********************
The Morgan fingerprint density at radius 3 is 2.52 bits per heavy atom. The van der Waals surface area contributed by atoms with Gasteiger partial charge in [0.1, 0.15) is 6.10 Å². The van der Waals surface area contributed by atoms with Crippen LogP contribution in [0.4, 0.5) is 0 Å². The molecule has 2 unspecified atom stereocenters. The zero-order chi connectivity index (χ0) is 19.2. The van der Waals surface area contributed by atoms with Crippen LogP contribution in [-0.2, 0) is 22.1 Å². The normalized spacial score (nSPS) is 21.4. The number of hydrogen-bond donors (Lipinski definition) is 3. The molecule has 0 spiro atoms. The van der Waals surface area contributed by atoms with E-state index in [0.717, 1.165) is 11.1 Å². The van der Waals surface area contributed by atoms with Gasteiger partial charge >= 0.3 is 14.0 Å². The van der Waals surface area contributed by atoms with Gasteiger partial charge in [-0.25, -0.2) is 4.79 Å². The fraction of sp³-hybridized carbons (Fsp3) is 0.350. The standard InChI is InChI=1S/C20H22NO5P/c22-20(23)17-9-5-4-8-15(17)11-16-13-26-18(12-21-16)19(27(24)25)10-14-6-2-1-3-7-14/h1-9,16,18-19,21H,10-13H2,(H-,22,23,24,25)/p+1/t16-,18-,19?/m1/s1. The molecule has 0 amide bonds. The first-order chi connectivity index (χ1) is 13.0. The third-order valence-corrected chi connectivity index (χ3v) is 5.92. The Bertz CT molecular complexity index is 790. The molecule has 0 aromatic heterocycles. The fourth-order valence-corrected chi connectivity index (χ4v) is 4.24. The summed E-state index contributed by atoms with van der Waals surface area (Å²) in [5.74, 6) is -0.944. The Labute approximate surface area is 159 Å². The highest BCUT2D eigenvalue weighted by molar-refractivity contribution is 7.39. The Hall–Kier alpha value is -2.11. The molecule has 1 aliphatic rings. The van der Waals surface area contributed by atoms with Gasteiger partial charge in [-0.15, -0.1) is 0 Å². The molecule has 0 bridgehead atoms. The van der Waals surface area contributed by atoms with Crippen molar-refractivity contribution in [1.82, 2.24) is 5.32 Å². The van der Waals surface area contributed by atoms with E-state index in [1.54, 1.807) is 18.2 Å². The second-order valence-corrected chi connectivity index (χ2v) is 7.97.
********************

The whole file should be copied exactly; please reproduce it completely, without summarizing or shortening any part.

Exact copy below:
The Morgan fingerprint density at radius 3 is 2.52 bits per heavy atom. The van der Waals surface area contributed by atoms with Gasteiger partial charge in [0.1, 0.15) is 6.10 Å². The van der Waals surface area contributed by atoms with Crippen LogP contribution in [0.4, 0.5) is 0 Å². The molecule has 2 unspecified atom stereocenters. The zero-order chi connectivity index (χ0) is 19.2. The van der Waals surface area contributed by atoms with Crippen LogP contribution in [-0.2, 0) is 22.1 Å². The normalized spacial score (nSPS) is 21.4. The number of hydrogen-bond donors (Lipinski definition) is 3. The molecule has 0 spiro atoms. The van der Waals surface area contributed by atoms with E-state index in [0.717, 1.165) is 11.1 Å². The van der Waals surface area contributed by atoms with Gasteiger partial charge >= 0.3 is 14.0 Å². The van der Waals surface area contributed by atoms with Gasteiger partial charge in [-0.25, -0.2) is 4.79 Å². The fraction of sp³-hybridized carbons (Fsp3) is 0.350. The standard InChI is InChI=1S/C20H22NO5P/c22-20(23)17-9-5-4-8-15(17)11-16-13-26-18(12-21-16)19(27(24)25)10-14-6-2-1-3-7-14/h1-9,16,18-19,21H,10-13H2,(H-,22,23,24,25)/p+1/t16-,18-,19?/m1/s1. The molecule has 0 amide bonds. The first-order chi connectivity index (χ1) is 13.0. The third-order valence-corrected chi connectivity index (χ3v) is 5.92. The Bertz CT molecular complexity index is 790. The molecule has 0 aromatic heterocycles. The fourth-order valence-corrected chi connectivity index (χ4v) is 4.24. The summed E-state index contributed by atoms with van der Waals surface area (Å²) in [5.74, 6) is -0.944. The Labute approximate surface area is 159 Å². The highest BCUT2D eigenvalue weighted by molar-refractivity contribution is 7.39. The Hall–Kier alpha value is -2.11. The molecule has 1 aliphatic rings. The van der Waals surface area contributed by atoms with Gasteiger partial charge in [-0.15, -0.1) is 0 Å². The molecule has 0 bridgehead atoms. The van der Waals surface area contributed by atoms with Crippen molar-refractivity contribution in [1.82, 2.24) is 5.32 Å². The van der Waals surface area contributed by atoms with E-state index in [1.54, 1.807) is 18.2 Å². The second-order valence-corrected chi connectivity index (χ2v) is 7.97.